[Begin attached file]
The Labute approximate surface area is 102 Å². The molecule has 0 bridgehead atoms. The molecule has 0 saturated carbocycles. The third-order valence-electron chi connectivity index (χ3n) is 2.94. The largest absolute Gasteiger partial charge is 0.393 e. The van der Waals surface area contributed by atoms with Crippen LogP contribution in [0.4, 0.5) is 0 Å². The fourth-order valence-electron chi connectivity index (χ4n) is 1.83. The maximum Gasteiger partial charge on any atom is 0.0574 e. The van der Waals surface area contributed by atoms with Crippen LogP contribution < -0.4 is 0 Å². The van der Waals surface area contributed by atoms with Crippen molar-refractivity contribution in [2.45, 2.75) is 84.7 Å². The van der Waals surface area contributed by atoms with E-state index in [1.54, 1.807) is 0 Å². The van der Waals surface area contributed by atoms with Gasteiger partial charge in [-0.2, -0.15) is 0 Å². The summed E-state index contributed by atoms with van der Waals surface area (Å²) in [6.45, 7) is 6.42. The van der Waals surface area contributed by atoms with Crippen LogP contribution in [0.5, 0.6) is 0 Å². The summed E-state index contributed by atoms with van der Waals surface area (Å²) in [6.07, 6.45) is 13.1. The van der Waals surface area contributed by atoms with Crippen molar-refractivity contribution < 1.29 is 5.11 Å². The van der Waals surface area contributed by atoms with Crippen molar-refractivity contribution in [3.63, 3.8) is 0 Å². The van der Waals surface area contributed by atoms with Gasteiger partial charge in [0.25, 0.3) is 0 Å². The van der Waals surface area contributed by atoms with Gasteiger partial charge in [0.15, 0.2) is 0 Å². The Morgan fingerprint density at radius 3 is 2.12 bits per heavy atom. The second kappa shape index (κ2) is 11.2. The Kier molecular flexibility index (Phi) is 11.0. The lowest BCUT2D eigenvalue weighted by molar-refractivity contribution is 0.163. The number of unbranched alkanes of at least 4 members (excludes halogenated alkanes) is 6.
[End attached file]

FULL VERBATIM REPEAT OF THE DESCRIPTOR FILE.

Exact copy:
The Labute approximate surface area is 102 Å². The molecule has 0 bridgehead atoms. The molecule has 0 saturated carbocycles. The third-order valence-electron chi connectivity index (χ3n) is 2.94. The largest absolute Gasteiger partial charge is 0.393 e. The van der Waals surface area contributed by atoms with Crippen LogP contribution in [0.4, 0.5) is 0 Å². The fourth-order valence-electron chi connectivity index (χ4n) is 1.83. The maximum Gasteiger partial charge on any atom is 0.0574 e. The van der Waals surface area contributed by atoms with Crippen LogP contribution < -0.4 is 0 Å². The van der Waals surface area contributed by atoms with Crippen molar-refractivity contribution in [2.45, 2.75) is 84.7 Å². The van der Waals surface area contributed by atoms with E-state index in [1.54, 1.807) is 0 Å². The van der Waals surface area contributed by atoms with Gasteiger partial charge in [-0.2, -0.15) is 0 Å². The summed E-state index contributed by atoms with van der Waals surface area (Å²) in [6.45, 7) is 6.42. The van der Waals surface area contributed by atoms with Crippen LogP contribution in [0.5, 0.6) is 0 Å². The summed E-state index contributed by atoms with van der Waals surface area (Å²) in [6.07, 6.45) is 13.1. The van der Waals surface area contributed by atoms with Crippen molar-refractivity contribution < 1.29 is 5.11 Å². The van der Waals surface area contributed by atoms with Crippen molar-refractivity contribution in [3.63, 3.8) is 0 Å². The van der Waals surface area contributed by atoms with Gasteiger partial charge in [0.25, 0.3) is 0 Å². The van der Waals surface area contributed by atoms with Gasteiger partial charge in [0.15, 0.2) is 0 Å². The Morgan fingerprint density at radius 3 is 2.12 bits per heavy atom. The second kappa shape index (κ2) is 11.2. The Kier molecular flexibility index (Phi) is 11.0. The lowest BCUT2D eigenvalue weighted by molar-refractivity contribution is 0.163. The number of unbranched alkanes of at least 4 members (excludes halogenated alkanes) is 6.